Press Release

Long-Term Effects of Obesity Surgery on Adolescent Skeleton are Favorable

San Diego, CA March 05, 2015

The skeletons of obese adolescents are usually more dense than those of normal weight teens, but after gastric bypass surgery, most return to normal density within two years, a new study finds. The results will be presented Thursday, March 5, at ENDO 2015, the annual meeting of the Endocrine Society, in San Diego.

“In the short term, the participants’ bone density decreased proportionally to the successful weight reduction resulting from surgery. After two years, though, their average bone density was back in the normal range,” said lead study author Eva Gronowitz, RN, PhD, Research Coordinator for the AMOS (Adolescents Morbid Obesity Surgery) study in Sweden.

The number of adolescents having obesity surgery is growing, and the effects of laparoscopic Roux-en-Y gastric bypass (LRYGB) on the adolescent skeleton are significant but poorly understood. Nutrition and weight affect skeletal structure, and bone is constantly turning over in a balance of breakdown and synthesis.

The effects of LRYGB appear to differ between boys and girls. The balanced cycle of bone formation and breakdown is affected to different degrees in boys and girls. This may be related in part to physical activity and sex hormones such as testosterone and estrogen, which are known to effect bone metabolism.

To investigate how LRYGB, involving the bypass of most of the stomach and the first part of the intestine, affects bone density in adolescents, Dr. Gronowitz and her colleagues followed 50 female and 22 male adolescents who were undergoing LRYGB for morbid obesity.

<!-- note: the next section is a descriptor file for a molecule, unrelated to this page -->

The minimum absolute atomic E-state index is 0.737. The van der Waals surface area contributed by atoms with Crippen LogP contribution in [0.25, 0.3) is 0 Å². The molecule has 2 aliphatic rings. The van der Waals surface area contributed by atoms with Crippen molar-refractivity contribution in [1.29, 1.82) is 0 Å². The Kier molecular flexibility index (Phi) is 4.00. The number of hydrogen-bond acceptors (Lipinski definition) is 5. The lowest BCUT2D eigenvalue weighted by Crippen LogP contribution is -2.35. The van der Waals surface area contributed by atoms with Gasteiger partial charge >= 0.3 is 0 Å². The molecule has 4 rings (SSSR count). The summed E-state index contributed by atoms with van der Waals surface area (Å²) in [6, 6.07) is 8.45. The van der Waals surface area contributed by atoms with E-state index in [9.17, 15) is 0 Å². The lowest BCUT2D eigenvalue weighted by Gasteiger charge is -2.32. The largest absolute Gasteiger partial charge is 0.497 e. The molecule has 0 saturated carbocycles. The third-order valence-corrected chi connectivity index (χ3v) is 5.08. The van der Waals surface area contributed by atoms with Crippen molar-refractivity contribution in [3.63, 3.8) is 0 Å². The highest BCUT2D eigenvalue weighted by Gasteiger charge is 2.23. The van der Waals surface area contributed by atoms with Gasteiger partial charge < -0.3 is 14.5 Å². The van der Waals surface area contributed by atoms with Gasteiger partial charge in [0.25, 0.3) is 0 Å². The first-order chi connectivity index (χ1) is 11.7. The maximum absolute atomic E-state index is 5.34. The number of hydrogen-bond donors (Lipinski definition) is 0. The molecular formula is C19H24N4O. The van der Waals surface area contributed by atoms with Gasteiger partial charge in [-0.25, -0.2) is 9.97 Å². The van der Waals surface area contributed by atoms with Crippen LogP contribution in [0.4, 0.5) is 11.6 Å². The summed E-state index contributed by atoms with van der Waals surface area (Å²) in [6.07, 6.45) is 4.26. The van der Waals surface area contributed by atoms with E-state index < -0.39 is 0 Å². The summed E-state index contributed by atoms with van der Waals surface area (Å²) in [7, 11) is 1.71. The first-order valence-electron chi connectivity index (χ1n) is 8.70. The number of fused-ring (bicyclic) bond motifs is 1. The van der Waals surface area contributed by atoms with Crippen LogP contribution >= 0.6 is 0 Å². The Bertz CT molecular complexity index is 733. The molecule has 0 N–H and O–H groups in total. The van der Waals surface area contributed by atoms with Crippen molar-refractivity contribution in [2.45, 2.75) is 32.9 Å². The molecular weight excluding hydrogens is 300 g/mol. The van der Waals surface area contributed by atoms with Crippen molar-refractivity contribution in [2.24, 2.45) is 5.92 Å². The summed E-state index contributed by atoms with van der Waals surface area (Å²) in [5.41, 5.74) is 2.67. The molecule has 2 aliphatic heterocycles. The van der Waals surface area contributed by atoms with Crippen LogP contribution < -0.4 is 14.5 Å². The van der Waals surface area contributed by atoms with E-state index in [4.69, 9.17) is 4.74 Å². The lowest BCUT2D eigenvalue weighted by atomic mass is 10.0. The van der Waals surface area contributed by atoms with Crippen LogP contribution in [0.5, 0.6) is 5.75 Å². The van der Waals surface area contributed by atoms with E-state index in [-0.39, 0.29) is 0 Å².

Their average age was 16.5 years. Before their surgery and at one- and two-year follow ups, they underwent dual-energy X-ray absorptiometry (DXA) imaging to measure their body composition and bone mineral density, as well as blood testing for serum bone markers to indicate of the extent bone synthesis and destruction.

In both groups, the body mass index decreased significantly. Boys lost a greater proportion of their fat mass than girls, while girls lost more of their muscle mass than boys. Markers in the blood showed that bone turnover was greater in boys than in girls. Bone turnover increased in both groups between the preoperative levels and one year after surgery and decreased over the second year. After two years, it was back in the normal range. Absolute bone marker levels were higher in boys.

“Adolescents have a greater proportion of their lives remaining,” Dr. Gronowitz said. “Therefore this work is extremely important to ensure that, among the many positive effects, any negative effects that may emerge can be identified early and addressed appropriately. No previous study has reported on serum bone markers to assess bone turnover after bariatric surgery in the adolescent. This research offers clinical scientists new areas for research into specific mechanisms of the observed effects on bones.”

The Swedish Government and Swedish Research Council funded this study.

About Endocrine Society

Endocrinologists are at the core of solving the most pressing health problems of our time, from diabetes and obesity to infertility, bone health, and hormone-related cancers. The Endocrine Society is the world’s oldest and largest organization of scientists devoted to hormone research and physicians who care for people with hormone-related conditions.

The Society has more than 18,000 members, including scientists, physicians, educators, nurses, and students in 122 countries. To learn more about the Society and the field of endocrinology, visit our site at Follow us on Twitter at @TheEndoSociety and @EndoMedia.

Media Contacts

Colleen Williams Senior Communications Manager, Public Relations Phone: (202)-971-3611 [email protected]

Jenni Glenn Gingery Director, Communications and Media Relations Phone: (202)-971-3655 [email protected]

Back to top

Who We Are

For 100 years, the Endocrine Society has been at the forefront of hormone science and public health. Read about our history and how we continue to serve the endocrine community.